R2 is H, --Cn Hn+1 wherein n is a number from 1 to 4, --Co--CH3, or benzyl,

R3 is C1-22 -alkyl or phenyl which may be substituted by 1 to 3 C1-9 -alkyl groups,

R4 and R5 represent alkyl groups having 1 to 4 carbon atoms or together with the nitrogen atom form a 5-membered or 6-membered ring free of Zerewittinoff hydrogen,

R6 is C1-22 -alkyl,

Q represents a --O--CO--NH--R7 --NH--CO--O-- group wherein R7 is alkylene having 6 or 9 carbon atoms, 1,3,3-trimethylcyclohexylene-1-methylene or methylphenylene,

x is a number from 2 to 6,

y is a number from 0 to 50,

z is a number from 1 to 50, and

p is a number from 1 to 15.

The invention further relates to the use of an amount of an alkyl vinyl ether copolymer which is effective for improving leveling and/or preventing or eliminating foam in coating compositions and molding compositions, said copolymer containing, per 100 identical or different repeating units of the formula ##STR5## in which R represents a C1-18 -alkyl group or a Cm F2m+1 --(CH2)2 --group wherein m is a number from 4 to 18, to 100 identical or different repeating units of the formula ##STR6## in which R' represents one of the following groups: --(CH2)x --O--(CH2 --CHR1 --O)y --R2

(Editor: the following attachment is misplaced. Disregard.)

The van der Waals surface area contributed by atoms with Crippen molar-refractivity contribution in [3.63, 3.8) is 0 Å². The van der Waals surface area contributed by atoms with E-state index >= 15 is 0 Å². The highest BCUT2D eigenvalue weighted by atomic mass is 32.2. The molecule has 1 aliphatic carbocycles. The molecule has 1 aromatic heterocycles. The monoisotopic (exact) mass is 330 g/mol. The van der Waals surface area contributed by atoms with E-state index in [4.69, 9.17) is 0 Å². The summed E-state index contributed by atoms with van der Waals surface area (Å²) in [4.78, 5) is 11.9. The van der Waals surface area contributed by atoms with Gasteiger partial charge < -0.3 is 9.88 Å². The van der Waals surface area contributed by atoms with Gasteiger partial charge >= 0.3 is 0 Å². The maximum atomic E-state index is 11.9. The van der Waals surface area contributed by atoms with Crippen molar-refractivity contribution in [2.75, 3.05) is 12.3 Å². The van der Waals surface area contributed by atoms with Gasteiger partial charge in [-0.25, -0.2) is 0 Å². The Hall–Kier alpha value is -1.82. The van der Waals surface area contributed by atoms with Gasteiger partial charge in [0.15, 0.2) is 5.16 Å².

--(CH2 --CHR1 O)z --R3

--(CH2)x --O--[CO--(CH2)5 --O]p --R2

--(CH2)--O--[CO--(CH2)5 O]9 --(CH2 --CHR1 --O)y --R2

--(CH2)x --O--(CH2 --CHR1 --O)y --[CO--(CH2)5 --O]p --R2

--(CH2)x --Q--(CH2 --CHR1 --O)y --R2

--(CH2)x --Q--[(CH2)5 --CO--O]p --R6

--(CH2)x --Q--[(CH2)5 --CO--O]p --(CH2 --CHR1 O)y --P3

--(CH2)x Q--(CHR1 --CH2 --O)y [(CH2)5 --CO--O]p --R6

--(CH2)2-4 --NR4 R5

wherein

R1 represents CH3 or H,

R2 represents H, --Cn H2n+1 wherein n is a number from 1 to 4, --CO--CH3 or benzyl,

R3 represents C1-22 -alkyl or phenyl which may be substituted by 1 to 3 C1-9 -alkyl groups,

R4 and R5 represent alkyl groups having 1 to 4 carbon atoms or together with the nitrogen atom form a 5-membered or 6-membered ring free of Zerewittinoff hydrogen,